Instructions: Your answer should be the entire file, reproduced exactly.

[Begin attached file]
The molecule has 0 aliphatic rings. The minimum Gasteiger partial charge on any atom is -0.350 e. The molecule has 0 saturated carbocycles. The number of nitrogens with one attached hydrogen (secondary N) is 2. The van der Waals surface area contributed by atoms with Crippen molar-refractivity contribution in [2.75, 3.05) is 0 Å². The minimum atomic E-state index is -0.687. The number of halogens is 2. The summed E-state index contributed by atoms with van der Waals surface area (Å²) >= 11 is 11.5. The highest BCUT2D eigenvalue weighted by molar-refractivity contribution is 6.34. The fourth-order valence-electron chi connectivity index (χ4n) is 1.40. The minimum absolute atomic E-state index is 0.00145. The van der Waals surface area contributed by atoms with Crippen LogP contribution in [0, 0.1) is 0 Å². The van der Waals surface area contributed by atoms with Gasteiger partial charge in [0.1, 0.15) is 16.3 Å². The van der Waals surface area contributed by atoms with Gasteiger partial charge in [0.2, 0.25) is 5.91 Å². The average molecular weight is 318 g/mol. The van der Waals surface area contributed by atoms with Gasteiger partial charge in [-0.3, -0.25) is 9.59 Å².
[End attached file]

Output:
The molecule has 0 aliphatic rings. The minimum Gasteiger partial charge on any atom is -0.350 e. The molecule has 0 saturated carbocycles. The number of nitrogens with one attached hydrogen (secondary N) is 2. The van der Waals surface area contributed by atoms with Crippen molar-refractivity contribution in [2.75, 3.05) is 0 Å². The minimum atomic E-state index is -0.687. The number of halogens is 2. The summed E-state index contributed by atoms with van der Waals surface area (Å²) >= 11 is 11.5. The highest BCUT2D eigenvalue weighted by molar-refractivity contribution is 6.34. The fourth-order valence-electron chi connectivity index (χ4n) is 1.40. The minimum absolute atomic E-state index is 0.00145. The van der Waals surface area contributed by atoms with Crippen LogP contribution in [0, 0.1) is 0 Å². The van der Waals surface area contributed by atoms with Gasteiger partial charge in [0.1, 0.15) is 16.3 Å². The van der Waals surface area contributed by atoms with Gasteiger partial charge in [0.2, 0.25) is 5.91 Å². The average molecular weight is 318 g/mol. The van der Waals surface area contributed by atoms with Gasteiger partial charge in [-0.3, -0.25) is 9.59 Å².